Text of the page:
Paula Daigle, librarian for the First Nations University of Canada, holds up the glass case that houses the 1899 original travelling copy of Treaty 8. (Brad Bellegarde/CBC ) Century-old treaty documents, a Bible in Cree syllabics and negatives of chiefs from the early 1900s are among the First Nations historical treasures housed in a university library in Regina.
One that is garnering particular attention at the First Nations University of Canada is an original travelling copy of Treaty 8 printed in 1899.
Brendan Edwards remembers when he was working as the librarian at FNUniv a colleague who was about to retire showed him the treaty.
"She opened up the drawer … its condition was not great. You couldn’t even unroll it in the condition it was in, " said Edwards, who is now head of library and archives at the Royal Ontario Museum.
"If you tried to flatten it out it would have probably cracked. When I first saw it, I thought ‘we probably need to get this preserved,’" he said with a chuckle.
Paula Daigle, the current librarian at FNUniv, is a strong believer in the need for preserving historical documents like the Treaty 8 copy.
"It’s really impactful for people when they come in [and] when I have school groups come in. It’s one thing for them to look at something on a screen, but for them to see the actual physical object, it impacts them a lot more," said Daigle.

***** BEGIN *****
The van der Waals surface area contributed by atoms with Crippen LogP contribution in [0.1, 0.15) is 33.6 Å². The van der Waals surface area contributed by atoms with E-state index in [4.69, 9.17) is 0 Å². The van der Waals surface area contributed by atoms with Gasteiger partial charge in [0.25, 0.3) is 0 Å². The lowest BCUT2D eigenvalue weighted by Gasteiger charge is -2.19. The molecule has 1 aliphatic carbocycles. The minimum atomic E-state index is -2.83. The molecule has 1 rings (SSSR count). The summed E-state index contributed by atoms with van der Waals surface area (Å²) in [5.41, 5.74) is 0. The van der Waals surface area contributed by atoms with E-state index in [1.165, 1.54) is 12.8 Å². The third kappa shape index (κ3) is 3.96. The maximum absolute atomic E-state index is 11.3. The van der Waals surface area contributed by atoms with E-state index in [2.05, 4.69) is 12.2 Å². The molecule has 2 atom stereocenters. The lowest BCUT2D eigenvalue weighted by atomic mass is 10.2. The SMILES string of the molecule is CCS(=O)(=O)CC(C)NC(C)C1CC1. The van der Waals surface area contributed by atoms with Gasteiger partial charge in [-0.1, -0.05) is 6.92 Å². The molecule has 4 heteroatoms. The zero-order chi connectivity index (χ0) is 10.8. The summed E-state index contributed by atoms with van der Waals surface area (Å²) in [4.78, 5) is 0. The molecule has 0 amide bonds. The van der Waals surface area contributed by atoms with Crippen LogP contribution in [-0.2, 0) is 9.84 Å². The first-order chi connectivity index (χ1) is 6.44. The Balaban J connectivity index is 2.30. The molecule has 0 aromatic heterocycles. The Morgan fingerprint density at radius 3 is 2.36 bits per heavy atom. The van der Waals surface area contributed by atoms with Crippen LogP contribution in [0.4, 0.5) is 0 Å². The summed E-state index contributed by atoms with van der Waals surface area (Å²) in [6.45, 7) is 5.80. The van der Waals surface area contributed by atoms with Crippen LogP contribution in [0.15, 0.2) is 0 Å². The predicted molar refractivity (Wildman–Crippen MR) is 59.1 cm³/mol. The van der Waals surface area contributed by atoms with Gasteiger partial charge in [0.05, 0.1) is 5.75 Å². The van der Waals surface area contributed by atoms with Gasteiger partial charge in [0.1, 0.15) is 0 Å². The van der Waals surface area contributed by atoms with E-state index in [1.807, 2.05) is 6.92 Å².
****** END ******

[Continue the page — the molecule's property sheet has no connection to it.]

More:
A display copy of Treaty 4 also hangs on the wall of the library. According to Daigle, the copy is from the 1910-20 era and is printed on a fabric-like material similar to that of early currency. Paula Daigle, librarian for First Nations University of Canada, displays the cover from a hymn book that was printed in the Saulteaux language. The book was printed in St. Boniface, Man., in 1942 and was obtained from a #residential school by the library. (Brad Bellegarde/CBC)
Edwards and Daigle agree that one of the library’s most treasured pieces of literature is a Bible that was printed in London in 1861. Its text is in early Cree syllabics.
Edwards said the library showed the Bible to Arok Wolvengrey, a Cree linguist, and he confirmed the syllabics were not used for a long period of time and have since changed.
Daigle said it’s neat to see the difference between the Bible’s syllabics and modern syllabics.
Among the library’s other artifacts are 71 negatives that depict chiefs from the Treaty 4 territory.
The eight-by-10-inch nitrate negatives were taken around 1910-20 and feature chiefs in full regalia. According to Daigle, research indicates the reason for the portrait-style photographs were in preparation for a royal visit.
The library is open to the public for anyone who wants to see these items.
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